Seen our last train adventure we decided to travel by bus this time. Not just any kind of bus, no, the ‘DMZ’ bus. This bus has a fixed route from Dong Hoi to Hue and back every day. It runs at 7 am sharp, stops at the Vinh Hoc tunnel complex in the DMZ zone and at the Bridge that connects north and south. Afterwards it drops you of at your hostel or hotel. 7 am sharp turned out to be Vietnamese sharp, so more like 7.45 am. But hey, we were not in a rush so just took another coffee whilst waiting for it. We were quite happy that the bus was not completely full because the seats were Vietnamese size, not my size anyway, which in Vietnamese must be like XXXXXXXL or 7 XL I guess. But hey we both had 2 seats, which was perfect. Meanwhile the scenery had completely changed, coming from the country side with lot’s of green we now crossed an area which had small pine trees and white sand. Looking a bit like some kind of desert quite a strange sight, which we didn’t expect. When we stopped at the tunnels were locals were hiding and living for 6 years during the war we got a local guide explaining about the complex.
Some facts & figures:
- 28km of tunnels
- Average height 1m40 to 1m60
- Small rooms for families were about 4m2
- Only 2 air shafts
- 1 Kitchen
- 1 toilet
- 600 people were living there
- 50 babies were born there (45 still alive)
We took a short ‘walk’ of like 200m in one of these tunnels, just to get an idea of the conditions these people were living in during that time and I have to admit, I think I would have killed myself after a very short time already. This must have been horrible, all these people, the limited amount of space, the smell, the smog from the kitchen.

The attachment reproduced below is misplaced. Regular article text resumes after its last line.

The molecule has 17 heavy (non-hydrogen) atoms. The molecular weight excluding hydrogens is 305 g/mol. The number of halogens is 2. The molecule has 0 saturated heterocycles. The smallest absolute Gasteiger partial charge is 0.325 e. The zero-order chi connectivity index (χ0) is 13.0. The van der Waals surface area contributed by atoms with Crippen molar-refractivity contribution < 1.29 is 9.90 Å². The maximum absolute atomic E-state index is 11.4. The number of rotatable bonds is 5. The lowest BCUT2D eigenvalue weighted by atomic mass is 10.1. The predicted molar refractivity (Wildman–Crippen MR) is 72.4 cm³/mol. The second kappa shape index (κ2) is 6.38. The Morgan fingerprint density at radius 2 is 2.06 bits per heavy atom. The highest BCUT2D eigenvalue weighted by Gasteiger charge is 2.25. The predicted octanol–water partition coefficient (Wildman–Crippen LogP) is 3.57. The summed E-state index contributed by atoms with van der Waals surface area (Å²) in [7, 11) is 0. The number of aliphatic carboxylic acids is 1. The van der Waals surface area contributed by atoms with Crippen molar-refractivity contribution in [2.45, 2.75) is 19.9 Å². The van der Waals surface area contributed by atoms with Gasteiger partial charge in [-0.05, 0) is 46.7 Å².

Our 2nd stop was at the bridge over the Ben Hai River that was destroyed during the war and where northern and southern Vietnam was separated as a consequence of the Geneva Convention in 1954. There are statues on both side of the river and crossing that bridge by foot felt really special.
The DMZ bus dropped our hotel, which was in the middle of the back packers area in Hue. Very convenient, many of nice bars and really good and cheap restaurants were within walking distance. We really liked the atmosphere in Hue, not too big and there is the ancient Imperial City, which you must visit.
The Imperial City is quite big; so big that we almost spend half a day walking around at our own pace. It’s unbelievable, so many temples, trees and lovely gardens. At this the moment there’s quite some maintenance works going on, but it is still well worth a visit.
We were staying in the Moonlight hotel, which has 12 floors, an amazing view on the city at the rooftop and a pool on the 5thfloor enjoy a Jacuzzi and make new travel plans while the sun is going down.
- Farmstay Phong Nha: if you want to see some more of the countryside in Vietnam in between moving from one city to another, the Farmstay is really worth while a visit. Close to nature and within bicycle, scooter or car distance from the caves in the neighborhood.
- DMZ bus: you can book them all around the area, they’re probably not the · cheapest, but you get a ride through a really nice part of Vietnam and you travel from north to south and get some interesting background on the area. (500.000 VND)
- Hot Tuna restaurant & bar: Delicious food and very cheap cold Huda beers. You can sit outside near the street or upstairs. One of the waitresses, Nho Lan, welcomes you in English, French, Dutch, German, Vietnamese and probably some other languages as well.
- Kangaroo bar and restaurant: very nice local specialties, like the BBQ pork rolls you wrap in rice paper with fresh vegetables. Also the BBQ chicken is very good, chicken in general, tastes like chicken should taste in Vietnam, much better than at home.
- Moonlight hotel: nice rooftop views, nice rooms, some have a bathtub, which can be nice if you’re on a longer trip. Amazing breakfast with both Asian and European food, and good cheese 🙂